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Equipment Rental - Lessons Learned
KenS - 2/28/2013 10:54 AM
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Category: Educational
Comments: 1
When I first started SCUBA I pretty much knew what kind of basic gear I wanted and purchased it between my pool dives and open water dives. I only made one mistake and that was buying an off the shelf BC instead of a back plate and wing. I bought my BP&W two weeks later.

My dive buddy wanted to try an assortment of gear before committing to buying anything so he mostly rented for the first 50 dives we did. He bought his mask and snorkel up front, his wet suit after 5 dives his fins and boots after 10 dives, his BC after 15 dives and regulator and computer after 50 dives.

The dive shop we use has a lot of modern rentals and they take very good care of their equipment, but sometimes things happen and there is an issue with the gear that can affect a dive. When I took the Nitrox course it was drilled into us that we are responsible for validating the mix before we take the tank and we must know our mix percentage and the MOD (Maximum Operating Depth) for the mix. When renting gear we should take the same care to validate it will meet our needs.


One if the first lessons we learned was to check the VIP and Hydro dates of the tanks before we left the shop. We rented tanks from the shop and got one where the VIP had expired a week earlier. When we took it to get a refill the place we were at would not fill the tank with the expired VIP. No harm no foul, the dive shop we rented the tanks from apologized and didn’t charge us for any of the rentals for the inconvenience. Lesson learned: Always check the VIP when renting a tank.

The same shop that wouldn’t refill the tank told us one of the tanks was 19 years old. They told us their policy prohibited them from filling tanks that were 20 years or older. Apparently there were some aluminum tanks from the early 90’s that had integrity issues that caused failures. The person at this shop told us there were a few shops that had a blanket policy to not fill aluminum tanks over 20 years old even if they weren’t on the recall list. Lesson learned: Know how old the tank is and don’t accept a tank close to 20 years old if you’re getting it filled at another dive shop.


My LDS has a variety of 1st and 2nd stage regulators they rent that all are under 3 years old. For their better customers they keep some higher end regulators in the back. On one occasion my buddy got a Scubapro MK25/A700, a top of the line regulator. My buddy had rented this exact regulator 3 weeks earlier; he opened the bag and did a visual inspection. No gouges, dings or scratches. The hoses looked good and we knew the regulator had been in inventory less than 6 months. I happen to own a MK25/A700 and in the back of my mind there was something that looked off to me but I just couldn’t place what it was. We rented the regulator and took it on a trip to Balmorhea state park in the middle of nowhere in western Texas.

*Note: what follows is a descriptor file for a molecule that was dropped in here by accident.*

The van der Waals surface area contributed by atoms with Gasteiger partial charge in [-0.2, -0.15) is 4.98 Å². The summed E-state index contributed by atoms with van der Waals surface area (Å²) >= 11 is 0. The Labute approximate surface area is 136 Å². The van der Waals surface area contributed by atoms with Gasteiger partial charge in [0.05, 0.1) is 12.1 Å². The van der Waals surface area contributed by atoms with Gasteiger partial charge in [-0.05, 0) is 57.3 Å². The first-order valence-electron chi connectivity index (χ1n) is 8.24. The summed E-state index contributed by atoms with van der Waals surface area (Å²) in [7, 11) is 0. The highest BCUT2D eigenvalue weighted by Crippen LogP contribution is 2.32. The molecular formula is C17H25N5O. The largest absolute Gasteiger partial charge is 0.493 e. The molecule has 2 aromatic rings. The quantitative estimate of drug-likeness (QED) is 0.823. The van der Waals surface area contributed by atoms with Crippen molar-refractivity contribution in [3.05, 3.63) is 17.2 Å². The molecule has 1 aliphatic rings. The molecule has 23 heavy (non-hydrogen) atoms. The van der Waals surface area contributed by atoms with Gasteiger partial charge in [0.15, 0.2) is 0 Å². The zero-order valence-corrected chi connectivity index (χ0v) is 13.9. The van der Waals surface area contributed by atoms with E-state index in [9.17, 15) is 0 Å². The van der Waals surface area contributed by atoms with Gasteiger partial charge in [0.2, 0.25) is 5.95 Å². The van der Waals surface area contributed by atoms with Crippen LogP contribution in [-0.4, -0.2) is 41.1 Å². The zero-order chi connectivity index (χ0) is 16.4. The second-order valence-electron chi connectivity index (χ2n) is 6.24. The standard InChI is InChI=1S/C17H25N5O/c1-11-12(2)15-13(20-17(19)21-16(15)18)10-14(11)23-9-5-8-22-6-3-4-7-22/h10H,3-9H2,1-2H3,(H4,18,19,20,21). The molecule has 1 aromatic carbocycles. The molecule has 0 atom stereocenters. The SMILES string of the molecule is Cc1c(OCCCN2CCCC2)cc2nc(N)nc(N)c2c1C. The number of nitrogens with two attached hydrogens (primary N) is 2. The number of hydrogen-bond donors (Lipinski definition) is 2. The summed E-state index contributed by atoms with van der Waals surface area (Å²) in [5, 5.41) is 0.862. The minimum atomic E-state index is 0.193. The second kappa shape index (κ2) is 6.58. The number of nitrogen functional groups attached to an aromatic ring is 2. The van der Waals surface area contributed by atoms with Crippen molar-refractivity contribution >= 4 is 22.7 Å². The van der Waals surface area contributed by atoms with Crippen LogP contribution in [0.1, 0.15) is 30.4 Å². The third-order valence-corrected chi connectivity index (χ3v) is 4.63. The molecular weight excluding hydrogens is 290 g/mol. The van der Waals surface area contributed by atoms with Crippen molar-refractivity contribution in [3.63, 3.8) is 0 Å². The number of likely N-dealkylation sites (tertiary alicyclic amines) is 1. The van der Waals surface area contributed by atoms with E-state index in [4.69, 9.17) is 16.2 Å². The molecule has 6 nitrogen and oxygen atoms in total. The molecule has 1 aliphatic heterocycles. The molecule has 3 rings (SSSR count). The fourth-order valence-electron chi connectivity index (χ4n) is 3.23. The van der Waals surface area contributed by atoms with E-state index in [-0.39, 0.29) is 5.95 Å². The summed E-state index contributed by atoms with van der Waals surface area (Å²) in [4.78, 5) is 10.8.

We arrive around 6:00pm and start getting ready for our night dive. My buddy hooked up the regulator, turned on the air and it sounds like he opened a tank without a regulator attached. We check the O-ring on the tank it looks fine. We hook the regulator up to my tank and it hisses too. I notice the top of the regulator is missing the black cap the MK25 normally has. The regulator appears to have been dropped and damaged by a previous renter. This failure of the regulator would have been a major issue if we had been going to the Gulf of Mexico for a reef, rig or wreck dive. Fortunately there is a dive shop across the street from Balmorhea we were able to rent a regulator from. Lesson learned: Always hook up a regulator to a tank and test it at the dive shop before you sign the rental agreement. If something looks off say it out loud and discuss the concern. You may discover the issue before it becomes an issue.

Dive Computers

During the course of rentals we tried many dive computers. They all performed the same basic function and some were fancier than others. We had some that were air integrated with a direct hose connection that would monitor your breathing and let you know when it thought you weren’t getting enough air. We had others that did not adjust for Nitrox but were fine for air only. Lesson learned: Get a basic understanding of the computer before you take it from the shop. Ensure it can support the dive you are going to be doing and know how to program it for the dive.


These are the only issues I have been exposed to when renting gear. I’m sure if you are renting a mask you want to check the seal and if renting a wetsuit or fins you want to validate the fit and ensure there isn’t any excessive wear on the items. If you have any lessons you learned from renting equipment please comment.


Greg - 3/01/2013 11:44 AM
Great article. Thanks for sharing this with us.